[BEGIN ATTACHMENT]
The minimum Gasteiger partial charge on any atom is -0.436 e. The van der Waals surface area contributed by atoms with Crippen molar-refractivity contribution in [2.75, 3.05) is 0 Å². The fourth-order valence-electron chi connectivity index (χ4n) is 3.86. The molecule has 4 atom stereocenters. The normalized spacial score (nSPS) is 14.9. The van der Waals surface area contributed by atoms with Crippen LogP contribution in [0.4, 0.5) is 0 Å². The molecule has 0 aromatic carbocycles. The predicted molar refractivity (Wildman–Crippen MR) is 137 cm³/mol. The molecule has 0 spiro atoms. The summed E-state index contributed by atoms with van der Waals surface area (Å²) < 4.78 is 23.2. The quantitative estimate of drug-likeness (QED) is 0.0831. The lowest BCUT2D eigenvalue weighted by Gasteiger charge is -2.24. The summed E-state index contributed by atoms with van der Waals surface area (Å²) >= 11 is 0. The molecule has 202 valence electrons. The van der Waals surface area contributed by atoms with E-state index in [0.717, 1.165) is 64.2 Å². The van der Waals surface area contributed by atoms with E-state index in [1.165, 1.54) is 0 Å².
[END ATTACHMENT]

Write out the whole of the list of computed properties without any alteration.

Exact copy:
The minimum Gasteiger partial charge on any atom is -0.436 e. The van der Waals surface area contributed by atoms with Crippen molar-refractivity contribution in [2.75, 3.05) is 0 Å². The fourth-order valence-electron chi connectivity index (χ4n) is 3.86. The molecule has 4 atom stereocenters. The normalized spacial score (nSPS) is 14.9. The van der Waals surface area contributed by atoms with Crippen LogP contribution in [0.4, 0.5) is 0 Å². The molecule has 0 aromatic carbocycles. The predicted molar refractivity (Wildman–Crippen MR) is 137 cm³/mol. The molecule has 0 spiro atoms. The summed E-state index contributed by atoms with van der Waals surface area (Å²) < 4.78 is 23.2. The quantitative estimate of drug-likeness (QED) is 0.0831. The lowest BCUT2D eigenvalue weighted by Gasteiger charge is -2.24. The summed E-state index contributed by atoms with van der Waals surface area (Å²) >= 11 is 0. The molecule has 202 valence electrons. The van der Waals surface area contributed by atoms with E-state index in [0.717, 1.165) is 64.2 Å². The van der Waals surface area contributed by atoms with E-state index in [1.165, 1.54) is 0 Å².